Home Position Statement Nurses' Role n Providing Care to Dying Patients and their Families


 


 
 
 
 

International 
Council of Nurses
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Nurses’ Role in Providing Care to Dying Patients and their Families

 

ICN Position:

Nurses are uniquely prepared to offer compassionate and skilled care for dying patients and their families. The International Council of Nurses (ICN) views the nurse’s role as fundamental to a palliative approach that aims to reduce suffering and improve the quality of life for dying patients and their families through early assessment, identification and management of pain and physical, social, psychological, spiritual and cultural needs.  

ICN supports national nurses associations in their endeavours to: 

  • Support nurses dealing with complex palliative care issues related to death and dying, including compassionate and skilled care during the end stage of life, respecting the patient’s will and ethical standards and cultural norms in death and mourning, and addressing the support and bereavement needs of family members in homes, hospital settings, hospices, nursing homes and other places where terminal care is provided. 

  • Advocate for nurse participation in multidisciplinary approaches to care for dying patients and their families. 

  • Promote nursing care that respects ethical and cultural principles and national nursing legislation. 

  • Enhance involvement of nurses in discussions, policy and legislation related to issues of death and dying including care of dying patients and their families. 

  • Promote integration of the following into basic and post-basic nursing curriculum: understanding a palliative approach, skills in pain assessment and management, respect for cultural values, the right of dying patients to make informed decisions, including the right to choose or to refuse treatment, and the right to a dignified death.

 

Background: 

Increasingly people are living longer and have a range of chronic and complex illnesses that are life limiting. A palliative approach has much to offer to them and their families. Nurses have a responsibility to be knowledgeable and skilled in providing care to dying patients and their families.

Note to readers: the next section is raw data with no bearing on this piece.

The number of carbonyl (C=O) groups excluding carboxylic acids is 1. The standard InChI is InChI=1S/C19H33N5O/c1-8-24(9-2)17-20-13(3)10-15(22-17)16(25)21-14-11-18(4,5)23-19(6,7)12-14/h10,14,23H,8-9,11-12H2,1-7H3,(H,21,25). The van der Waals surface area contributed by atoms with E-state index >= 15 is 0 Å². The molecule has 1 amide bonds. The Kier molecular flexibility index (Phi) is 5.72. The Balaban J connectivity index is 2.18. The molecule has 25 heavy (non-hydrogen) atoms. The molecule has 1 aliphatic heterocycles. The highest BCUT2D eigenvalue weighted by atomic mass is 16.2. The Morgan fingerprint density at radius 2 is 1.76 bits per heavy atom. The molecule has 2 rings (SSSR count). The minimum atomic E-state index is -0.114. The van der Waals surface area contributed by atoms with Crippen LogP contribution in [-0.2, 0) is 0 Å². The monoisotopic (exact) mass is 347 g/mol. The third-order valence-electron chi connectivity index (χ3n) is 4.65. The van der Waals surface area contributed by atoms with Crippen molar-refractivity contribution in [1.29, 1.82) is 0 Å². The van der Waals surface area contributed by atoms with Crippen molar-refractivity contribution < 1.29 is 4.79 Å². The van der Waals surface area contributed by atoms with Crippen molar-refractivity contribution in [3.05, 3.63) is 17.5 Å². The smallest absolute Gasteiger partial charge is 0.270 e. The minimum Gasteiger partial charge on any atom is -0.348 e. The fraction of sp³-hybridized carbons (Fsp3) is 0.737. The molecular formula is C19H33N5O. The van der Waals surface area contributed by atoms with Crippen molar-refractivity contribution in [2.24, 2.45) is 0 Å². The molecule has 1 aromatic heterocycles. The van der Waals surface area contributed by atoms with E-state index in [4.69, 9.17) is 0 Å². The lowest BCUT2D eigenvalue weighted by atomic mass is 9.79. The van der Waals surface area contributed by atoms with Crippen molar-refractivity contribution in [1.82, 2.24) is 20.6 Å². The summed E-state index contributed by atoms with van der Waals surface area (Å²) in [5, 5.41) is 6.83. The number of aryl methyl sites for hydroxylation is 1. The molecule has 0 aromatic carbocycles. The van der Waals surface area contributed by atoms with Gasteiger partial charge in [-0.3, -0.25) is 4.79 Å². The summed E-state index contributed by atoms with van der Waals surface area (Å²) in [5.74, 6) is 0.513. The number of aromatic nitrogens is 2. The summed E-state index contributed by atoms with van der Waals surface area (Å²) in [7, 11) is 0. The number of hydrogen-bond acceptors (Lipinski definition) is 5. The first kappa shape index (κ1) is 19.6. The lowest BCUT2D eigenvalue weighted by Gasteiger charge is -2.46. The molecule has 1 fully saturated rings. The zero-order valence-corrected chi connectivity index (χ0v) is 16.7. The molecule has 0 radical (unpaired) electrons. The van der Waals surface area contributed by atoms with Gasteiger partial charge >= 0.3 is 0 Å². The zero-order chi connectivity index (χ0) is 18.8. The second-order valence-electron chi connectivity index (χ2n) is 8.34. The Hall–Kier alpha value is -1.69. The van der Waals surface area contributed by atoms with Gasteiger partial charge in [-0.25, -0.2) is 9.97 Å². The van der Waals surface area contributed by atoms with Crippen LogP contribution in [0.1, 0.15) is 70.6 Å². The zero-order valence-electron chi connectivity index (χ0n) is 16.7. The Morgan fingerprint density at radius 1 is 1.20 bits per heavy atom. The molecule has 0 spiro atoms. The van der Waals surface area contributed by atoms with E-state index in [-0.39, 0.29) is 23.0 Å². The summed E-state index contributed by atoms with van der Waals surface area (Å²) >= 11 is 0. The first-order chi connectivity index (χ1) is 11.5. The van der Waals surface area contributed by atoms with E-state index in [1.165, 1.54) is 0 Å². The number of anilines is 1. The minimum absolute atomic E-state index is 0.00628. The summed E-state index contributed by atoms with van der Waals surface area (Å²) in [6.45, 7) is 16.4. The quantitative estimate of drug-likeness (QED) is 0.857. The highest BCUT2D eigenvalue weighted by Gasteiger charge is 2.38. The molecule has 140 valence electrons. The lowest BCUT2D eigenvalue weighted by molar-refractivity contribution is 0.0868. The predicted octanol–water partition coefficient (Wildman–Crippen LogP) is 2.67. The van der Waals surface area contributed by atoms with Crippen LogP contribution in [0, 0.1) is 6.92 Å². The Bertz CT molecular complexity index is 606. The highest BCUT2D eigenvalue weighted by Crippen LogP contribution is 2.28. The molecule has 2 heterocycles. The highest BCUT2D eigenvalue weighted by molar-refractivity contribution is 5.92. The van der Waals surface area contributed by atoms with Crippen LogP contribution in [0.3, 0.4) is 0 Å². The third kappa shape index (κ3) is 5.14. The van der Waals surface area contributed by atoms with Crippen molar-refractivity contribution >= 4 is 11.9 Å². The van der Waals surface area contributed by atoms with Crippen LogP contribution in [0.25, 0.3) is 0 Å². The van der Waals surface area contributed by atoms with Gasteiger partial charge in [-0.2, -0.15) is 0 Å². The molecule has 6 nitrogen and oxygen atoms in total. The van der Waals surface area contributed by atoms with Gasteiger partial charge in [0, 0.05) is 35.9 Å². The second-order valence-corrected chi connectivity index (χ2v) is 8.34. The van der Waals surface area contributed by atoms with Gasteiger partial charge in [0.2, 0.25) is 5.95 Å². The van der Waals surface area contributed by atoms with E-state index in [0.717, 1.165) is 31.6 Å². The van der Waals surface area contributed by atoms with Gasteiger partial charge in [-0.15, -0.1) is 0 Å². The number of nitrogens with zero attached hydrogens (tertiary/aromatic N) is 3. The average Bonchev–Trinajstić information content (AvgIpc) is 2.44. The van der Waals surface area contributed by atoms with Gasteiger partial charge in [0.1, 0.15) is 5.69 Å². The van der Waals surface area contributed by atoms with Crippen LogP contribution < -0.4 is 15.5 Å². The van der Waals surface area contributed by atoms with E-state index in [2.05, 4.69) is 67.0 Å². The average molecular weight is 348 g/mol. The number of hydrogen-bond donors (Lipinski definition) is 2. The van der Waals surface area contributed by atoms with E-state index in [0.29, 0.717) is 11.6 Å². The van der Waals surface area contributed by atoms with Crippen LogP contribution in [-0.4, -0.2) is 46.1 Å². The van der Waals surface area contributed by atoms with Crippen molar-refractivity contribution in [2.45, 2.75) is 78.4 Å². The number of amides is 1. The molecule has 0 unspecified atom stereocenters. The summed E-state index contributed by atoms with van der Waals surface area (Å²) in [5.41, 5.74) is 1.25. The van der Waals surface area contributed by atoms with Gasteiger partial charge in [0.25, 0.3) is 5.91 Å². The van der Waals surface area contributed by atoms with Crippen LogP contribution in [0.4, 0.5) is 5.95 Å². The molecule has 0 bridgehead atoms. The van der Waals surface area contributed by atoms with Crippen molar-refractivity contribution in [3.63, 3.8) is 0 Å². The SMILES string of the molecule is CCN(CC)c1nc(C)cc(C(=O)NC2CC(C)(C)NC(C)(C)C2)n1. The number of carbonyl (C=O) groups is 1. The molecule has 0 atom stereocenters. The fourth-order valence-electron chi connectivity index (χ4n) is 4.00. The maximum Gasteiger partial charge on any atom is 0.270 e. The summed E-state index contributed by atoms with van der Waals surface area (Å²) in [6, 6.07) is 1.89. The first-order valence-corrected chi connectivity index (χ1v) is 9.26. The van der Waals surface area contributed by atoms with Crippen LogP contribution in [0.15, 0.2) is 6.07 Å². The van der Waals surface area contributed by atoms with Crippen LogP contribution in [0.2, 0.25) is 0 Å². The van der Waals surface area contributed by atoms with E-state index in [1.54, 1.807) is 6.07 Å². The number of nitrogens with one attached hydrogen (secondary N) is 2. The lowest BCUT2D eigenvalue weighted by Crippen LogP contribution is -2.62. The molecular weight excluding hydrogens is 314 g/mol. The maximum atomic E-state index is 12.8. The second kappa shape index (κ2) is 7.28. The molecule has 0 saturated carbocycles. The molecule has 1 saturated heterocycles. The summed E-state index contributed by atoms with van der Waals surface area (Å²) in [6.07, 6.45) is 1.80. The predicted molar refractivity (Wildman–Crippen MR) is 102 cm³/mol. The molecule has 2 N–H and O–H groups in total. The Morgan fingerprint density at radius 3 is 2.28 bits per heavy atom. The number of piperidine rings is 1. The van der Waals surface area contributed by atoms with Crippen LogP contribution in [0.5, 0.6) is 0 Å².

Dying persons and their families have individual cultural beliefs and values. Nurses must provide culturally sensitive and holistic care that respects spiritual and religious beliefs. A caring and supportive environment that acknowledges the inevitability of death helps family members to accept and deal with loss and grieving.  

Advances in life-sustaining procedures and changes in societal values about quality of life have raised ethical dilemmas in nursing. The current debate mainly focuses on euthanasia. However other issues, such as withholding or withdrawing treatment, patient directives and choices or “living wills” and concerns for quality of life are equally important. 

The role of nurses and other health care professionals in caring for dying patients continues to be debated and nurses must be knowledgeable about the current issues and legislation about end stage of life issues. 

The alleviation of pain and suffering is a fundamental nursing responsibility and nurses are expertly trained in pain management, palliative care and in helping people in dealing with grief, death and dying. The quality of care during the end stage of life greatly contributes to peaceful and dignified death and provides support to family members in dealing with their loss and grieving process.

 

Adopted in 2000, updated in 2006

 

 

Related ICN Position:

  • Nurses and Primary Health Care

  • Nurses and Human Rights

 

 

 

The International Council of Nurses is a federation of more than 129 national nurses' associations representing the millions of nurses worldwide.  Operated by nurses for nurses, ICN is the international voice of nursing and works to ensure quality care for all and sound health policies globally.